Winter Cho Oyu: “This Is Not Over Yet”

Both teams on Cho Oyu’s south side have safely reached their base camps. The Pioneer Adventure team will rest there for a few days. For now, they are not looking ahead. “Only once the weather clears can they decide their further actions,” a spokesman told ExplorersWeb.

Meanwhile, Gelje Sherpa is keen to try again as soon as weather improves. “This is not over yet,” he insists.

Gelje Sherpa, left, during the puja ceremony before a previous rotation on Cho Oyu. Photo: Gelje Sherpa

 

On the last summit push, Gelje and his men set off at 10:30 pm and climbed through the frigid night in -30ºC. Despite the early departure, they did not have enough time to reach the summit, or even the col, before the winds returned.

“It took us longer [than expected] to fix ropes on the vertical wall,” he reported.

Eventually, as the winds rose again during the morning, they had to turn around. Today, he shared some images of the upper sections ahead of them.

“We needed a few more hours to reach the summit,” Gelje said.

The sharp East Ridge leading to the summit of Cho Oyu. Photo: Gelje Sherpa

The East Ridge. Photo: Gelje Sherpa

 

The treacherous East Ridge

In fact, they might have needed even more time than that — possibly a lot more. First, they would have had to reach the col separating Cho Oyu from Tenzing Peak. The exact route is not clear, but according to their trackers, the col didn’t lie straight ahead of them: The Nepalis reported reaching slightly above 7,500m, which is higher than the col itself.

Sergey Bogomolov, a member of the only team that has ever climbed that ridge, recalls that this saddle lay at 7,400m.

“We set a tent there, a provisional Camp 4 that we actually didn’t use to sleep, but just for storing gear,” Bogomolov told Elena Laletina of RussianClimb.

Then Gelje and his team would have had to climb the East Ridge.

An epic climb

Laletina has translated the 1991 Russian expedition diaries into English and shared them on her FaceBook page. Their account is epic.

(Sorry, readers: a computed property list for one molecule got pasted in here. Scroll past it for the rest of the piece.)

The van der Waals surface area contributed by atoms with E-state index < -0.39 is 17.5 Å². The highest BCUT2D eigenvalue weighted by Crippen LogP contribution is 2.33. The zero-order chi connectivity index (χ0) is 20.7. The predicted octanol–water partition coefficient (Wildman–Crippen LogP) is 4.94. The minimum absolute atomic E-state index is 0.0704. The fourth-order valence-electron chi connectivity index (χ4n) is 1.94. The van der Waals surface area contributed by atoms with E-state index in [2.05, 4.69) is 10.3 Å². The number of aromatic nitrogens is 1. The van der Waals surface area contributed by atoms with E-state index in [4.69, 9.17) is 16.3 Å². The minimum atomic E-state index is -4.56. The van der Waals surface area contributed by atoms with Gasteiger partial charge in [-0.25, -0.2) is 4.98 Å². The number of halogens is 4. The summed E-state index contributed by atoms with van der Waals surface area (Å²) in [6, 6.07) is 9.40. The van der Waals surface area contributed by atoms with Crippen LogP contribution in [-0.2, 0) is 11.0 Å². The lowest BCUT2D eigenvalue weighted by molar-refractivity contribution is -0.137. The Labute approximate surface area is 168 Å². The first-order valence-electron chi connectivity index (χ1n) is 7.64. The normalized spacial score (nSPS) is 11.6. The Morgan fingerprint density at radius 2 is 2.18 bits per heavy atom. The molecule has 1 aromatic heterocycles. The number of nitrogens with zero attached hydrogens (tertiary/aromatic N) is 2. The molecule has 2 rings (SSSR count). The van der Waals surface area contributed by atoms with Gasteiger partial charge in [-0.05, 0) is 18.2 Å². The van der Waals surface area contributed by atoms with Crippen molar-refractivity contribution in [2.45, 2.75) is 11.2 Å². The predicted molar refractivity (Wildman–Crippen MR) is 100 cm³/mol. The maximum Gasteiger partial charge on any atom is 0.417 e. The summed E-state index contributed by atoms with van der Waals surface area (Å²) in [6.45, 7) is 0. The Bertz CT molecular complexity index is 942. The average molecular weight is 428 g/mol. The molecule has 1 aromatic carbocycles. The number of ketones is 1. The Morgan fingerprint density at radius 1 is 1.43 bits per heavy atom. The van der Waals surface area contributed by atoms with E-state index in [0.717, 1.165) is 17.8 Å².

The Russian expedition, led by Sergey Efimov, was the first to complete the climb along Cho Oyu’s East Ridge. Previous attempts had failed. The ridge itself took them two days and cost the life of one of the members when a rock hit him during their descent.

The team was climbing without O2, so their pace was slow. But besides the thin air, the main difficulty was the extreme exposure and the difficulty of that ridge, with its rotten rock. Worst of all, they twice had to negotiate a 70m-deep crack in the middle of the ridge. It was particularly bad on the way back, as they descended, exhausted, with a sick climber.

It took so long that the Russians had to set up their fifth and last camp between the crack and the final (easier) part of the ridge leading to the wide summit plateau of Cho Oyu.

Whatever the outcome of Gelje’s climb, it sounds like an unrealistic route for future clients.

The 1991 Russian route to Cho Oyu from the south side and along the East Ridge. The white dot marks the expedition’s Camp 5, pitched above the crack on the final section of the ridge leading to Cho Oyu’s summit plateau. Credit: E. Laletina/RussianClimb

Senior journalist, published author and communication consultant. Specialized on high-altitude mountaineering, with an interest for everything around the mountains: from economics to geopolitics. After five years exploring distant professional ranges, I returned to ExWeb BC in 2018. Feeling right at home since then!


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Jmaf
Jmaf
2 months ago

Tourists will not make it up this route. Hardcore sherpa’s will struggle to repeat the Russian climb. This venture is folly IMHO.